Harris v. Ryan et al

Filing 16

ORDER ADOPTING 14 Report and Recommendation of the Magistrate Judge. Petitioner's Petition for Writ of Habeas Corpus (Doc. 1) is DENIED; 15 Objections are overruled, and 1 Petition is DISMISSED WITH PREJUDICE, the Clerk shall enter judgme nt accordingly. IT IS FURTHER ORDERED that a Certificate of Appealability is DENIED because the dismissal of the Petition is justified by a plain procedural bar and jurists of reason would not find the procedural ruling debatable. Signed by Judge James A Teilborg on 4/19/11. (LSP)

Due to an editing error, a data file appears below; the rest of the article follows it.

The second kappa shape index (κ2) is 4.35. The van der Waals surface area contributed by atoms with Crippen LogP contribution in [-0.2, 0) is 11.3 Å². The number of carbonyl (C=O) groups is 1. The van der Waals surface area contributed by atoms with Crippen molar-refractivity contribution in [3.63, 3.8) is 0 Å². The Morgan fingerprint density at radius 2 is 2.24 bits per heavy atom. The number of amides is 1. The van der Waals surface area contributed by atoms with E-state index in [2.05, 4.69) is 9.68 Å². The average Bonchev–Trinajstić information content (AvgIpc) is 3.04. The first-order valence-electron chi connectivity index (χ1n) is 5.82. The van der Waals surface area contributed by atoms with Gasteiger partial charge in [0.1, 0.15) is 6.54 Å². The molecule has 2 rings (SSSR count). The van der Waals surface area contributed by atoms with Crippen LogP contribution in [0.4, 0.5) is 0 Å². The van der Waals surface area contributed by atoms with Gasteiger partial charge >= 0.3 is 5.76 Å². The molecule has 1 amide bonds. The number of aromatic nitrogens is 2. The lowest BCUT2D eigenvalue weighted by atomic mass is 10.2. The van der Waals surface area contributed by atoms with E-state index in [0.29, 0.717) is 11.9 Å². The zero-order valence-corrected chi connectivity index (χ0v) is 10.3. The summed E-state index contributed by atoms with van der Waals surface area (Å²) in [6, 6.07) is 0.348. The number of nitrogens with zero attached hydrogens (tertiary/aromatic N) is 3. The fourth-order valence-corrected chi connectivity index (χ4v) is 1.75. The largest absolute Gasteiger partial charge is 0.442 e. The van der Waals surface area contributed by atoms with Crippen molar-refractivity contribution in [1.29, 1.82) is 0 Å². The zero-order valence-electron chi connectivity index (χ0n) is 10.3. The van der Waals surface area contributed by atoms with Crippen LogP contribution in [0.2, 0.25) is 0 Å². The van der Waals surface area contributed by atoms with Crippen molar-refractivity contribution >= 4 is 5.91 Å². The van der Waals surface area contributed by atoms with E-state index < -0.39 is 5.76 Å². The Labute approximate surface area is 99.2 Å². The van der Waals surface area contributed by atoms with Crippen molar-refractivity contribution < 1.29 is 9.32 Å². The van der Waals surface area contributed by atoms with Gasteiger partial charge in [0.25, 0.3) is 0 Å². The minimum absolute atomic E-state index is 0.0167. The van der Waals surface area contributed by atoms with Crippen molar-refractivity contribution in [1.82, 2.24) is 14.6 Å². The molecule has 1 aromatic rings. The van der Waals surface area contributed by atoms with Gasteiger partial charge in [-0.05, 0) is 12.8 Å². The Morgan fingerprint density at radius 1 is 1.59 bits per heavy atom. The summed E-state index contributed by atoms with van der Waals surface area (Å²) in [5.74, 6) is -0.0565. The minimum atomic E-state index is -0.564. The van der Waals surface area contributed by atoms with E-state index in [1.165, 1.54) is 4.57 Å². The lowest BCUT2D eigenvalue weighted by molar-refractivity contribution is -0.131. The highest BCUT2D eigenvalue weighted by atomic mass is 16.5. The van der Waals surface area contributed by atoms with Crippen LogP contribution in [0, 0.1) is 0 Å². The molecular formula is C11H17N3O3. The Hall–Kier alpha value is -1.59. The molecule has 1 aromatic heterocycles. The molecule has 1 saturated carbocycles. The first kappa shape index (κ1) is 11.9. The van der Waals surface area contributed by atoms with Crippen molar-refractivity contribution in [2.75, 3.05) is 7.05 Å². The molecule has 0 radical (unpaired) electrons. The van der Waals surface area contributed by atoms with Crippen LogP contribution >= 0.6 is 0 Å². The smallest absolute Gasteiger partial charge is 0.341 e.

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1 WO 2 3 4 5 6 IN THE UNITED STATES DISTRICT COURT 7 FOR THE DISTRICT OF ARIZONA 8 9 John Leonard Harris, 10 Petitioner, 11 vs. 12 Charles L. Ryan, et al., 13 Respondents. 14 ) ) ) ) ) ) ) ) ) ) ) ) No. CV-09-2058-PHX-JAT (JRI) ORDER 15 16 Pending before the Court is Petitioner’s Petition for Writ of Habeas Corpus. (Doc. 17 1). On February 8, 2011, the Magistrate Judge to whom this case was assigned issued a 18 Report and Recommendation (R&R) recommending that the Petition be dismissed because 19 it is barred by the statute of limitations. (Doc. 14). On February 23, 2011, the Petitioner 20 filed objections to the R&R. (Doc. 15). 21 I. Legal Standard 22 The Court “may accept, reject or modify, in whole or in part, the findings or 23 recommendations made by the magistrate judge.” 28 U.S.C. § 636(b)(1)(C). It is “clear that 24 the district judge must review the magistrate judge’s findings and recommendations de novo 25 if objection is made, but not otherwise. United States v. Reyna-Tapia, 328 F.3d 1114, 1121 26 (9th Cir. 2003) (en banc) (emphasis in original). When an objection or objections are made, 27 a de novo review is required of only “those portions of the report or specified proposed 28 findings or recommendations to which objection is made.” 28 U.S.C. § 636(b)(1)(C). 1 Because Petitioner filed objections, the Court will review de novo the Magistrate Judge’s 2 conclusion that the Petition in this case is barred by the statute of limitation. 3 II. Statute of Limitations 4 As the R&R correctly recounts, under the Anti-Terrorism and Effective Death Penalty 5 Act of 1996 (AEDPA), the Petitioner had one year from the date his conviction became final 6 to file a petition for a writ of habeas corpus with this Court. (Doc. 14, 4:10-15). The 7 Petitioner’s conviction became final on May 14, 2004, thirty days after dismissal of his PCR 8 proceeding at which time the Petitioner’s right to appeal expired. (Id., 5:7-12). Therefore, 9 the Petitioner’s Petition in this Court was due by May 14, 2005. The Petition was filed on 10 September 30, 2009. (Doc. 1). The Court adopts the Magistrate Judge’s finding calculating 11 this date,1 as neither party objects. Therefore, the Petition is untimely unless Petitioner is 12 entitled to tolling of the statute of limitations until September 30, 2009. 13 A. Statutory Tolling 14 By statute, the Petitioner is entitled to tolling during any period in which he had a 15 “properly filed application for State post-conviction or other collateral review with respect 16 to the pertinent judgment or claim . . . pending.” 28 U.S.C. § 2244(d)(2). As discussed 17 above, statutory tolling ended on May 14, 2004, which is calculated as follows. The statute 18 was tolled upon Petitioner’s filing a Notice of Post-Conviction Relief on June 26, 2003. 19 (Doc. 14, 2:12-13). Subsequently, Petitioner failed to file a petition for post-conviction relief 20 within the required time and Petitioner’s PCR proceeding was dismissed on April 14, 2004. 21 (Id., 2: 13-20). Therefore, the tolling period ended at that time and the AEDPA limitation 22 period began thirty days later, on May 14, 2004, when Petitioner’s time to appeal expired. 23 (Id.). More than five years passed before Petitioner filed his Petition. (Id., 3:14-16). The 24 Court adopts the Magistrate Judge’s findings on this issue, as neither party objects. 25 Therefore, after considering statutory tolling, the Petition is still untimely. 26 1 27 28 The Court’s adoption of the Magistrate Judge’s finding on this issue includes the finding that Petitioner’s second Notice of Post-Conviction Relief was untimely and therefore not properly filed, rendering it non-applicable to tolling considerations. -2- 1 B. Equitable Tolling 2 Next, the Court considers equitable tolling. Holland v. Florida, 130 S.Ct. 2549, 2560 3 (2010) (finding AEDPA’s statute of limitations subject to equitable tolling “in appropriate 4 cases.”). The Magistrate Judge concluded that equitable tolling was not available. (Doc. 14, 5 8:21-22). Petitioner objects to this conclusion. 6 Petitioner is entitled to equitable tolling only by demonstrating: “‘(1) that he has been 7 pursuing his rights diligently, and (2) that some extraordinary circumstance stood in his way’ 8 and prevented timely filing.” Lawrence v. Florida, 549 U.S. 327, 336 (2007) (quoting Pace 9 v. DiGuglielmo, 544 U.S. 408, 418 (2005)). To justify equitable tolling, the Petitioner bears 10 the burden of proving that he has been pursuing his rights diligently. See id. The facts or 11 arguments that Petitioner offers to show a diligent pursuit of his rights between May 14, 2004 12 and September 30, 2009 consist only of a second Notice of Post-Conviction Relief, filed 13 more than three years after his limitations period expired. (Doc. 14, 7:28-8:1-2). 14 To show extraordinary circumstances, Petitioner implies that he lacked knowledge of 15 his claim — ineffective assistance of counsel — until he filed his second Notice of Post- 16 Conviction Relief. (Doc. 15, 6:12-18). Petitioner alleges that his defense was prejudiced by 17 ineffective assistance of counsel because Petitioner’s attorney told him to expect a sentence 18 of ten to thirteen years and that “lifetime probation was never mentioned to him as a possible 19 sentence.” (Id., 8:25-9:2). Petitioner was, in fact, sentenced to nineteen years in prison and 20 lifetime probation. (Doc. 14, 2:3-6). While Petitioner correctly points out that the statute of 21 limitations on a claim of ineffective assistance of counsel begins to run upon discovery of 22 the claim’s factual predicate (id., 6:13-18) (citing Hasan v. Galaza, 254 F.3d 1150, 1154 (9th 23 Cir. 2001)), Petitioner’s reliance on this point of law misconstrues its applicability to the 24 instant case. 25 In Hasan, the court acknowledged that, while some facts supporting the claim were 26 apparent at trial, much stronger support for the claim was discovered after the statute of 27 limitations expired. Hasan, 254 F.3d at 1154-55. Here, in contrast, Petitioner knew that his 28 actual sentence surpassed his expected sentence at the time the sentence was handed down. -3- 1 Petitioner fails to offer any new information that remained undiscovered until the time of his 2 filing the second Notice of Post-Conviction Relief, which was dismissed as untimely. 3 Petitioner also suggests that his claim is not barred by any limitations period because 4 the issue of subject matter jurisdiction may be raised at any time and habeas corpus petitions 5 fall within federal subject matter jurisdiction. (Doc. 15, 7:17-19). Petitioner is correct that 6 this Court has subject matter jurisdiction over habeas petitions. And, this Court’s lack of 7 subject matter jurisdiction may be raised at any time. Here, however, this Court has 8 jurisdiction over the underlying subject matter of the case and therefore any applicable statute 9 of limitations remains intact. Thus, the Court will apply the appropriate statute of limitations 10 to this case. 11 Because the Petitioner fails to meet his burden of proving that he has been pursuing 12 his rights diligently and that extraordinary circumstances prevented him from timely filing 13 his Petition, the Petitioner has failed to show that he is entitled to equitable tolling for the 14 approximately five years necessary for his Petition to be timely. 15 III. Conclusion 16 17 Because the Petitioner is not entitled to equitable tolling, the last date that he could have timely filed his Petition was May 14, 2005. This Petition is therefore untimely. 18 Accordingly, 19 IT IS ORDERED that the Magistrate Judge’s Report and Recommendation (Doc. 14) 20 is ACCEPTED; 21 22 IT IS FURTHER ORDERED that Petitioner’s Petition for Writ of Habeas Corpus (Doc. 1) is DENIED; and 23 IT IS FURTHER ORDERED that Objections (Doc. 15) are overruled, and the 24 Petition (Doc. 1) is DISMISSED WITH PREJUDICE because it is barred by the statute 25 of limitations and the Clerk of Court shall enter judgment accordingly. 26 /// 27 /// 28 /// -4- 1 IT IS FURTHER ORDERED that a Certificate of Appealability is DENIED 2 because the dismissal of the Petition is justified by a plain procedural bar and jurists of 3 reason would not find the procedural ruling debatable. 4 DATED this 19th day of April, 2011. 5 6 7 8 9 10 11 12 13 14 15 16 17 18 19 20 21 22 23 24 25 26 27 28 -5-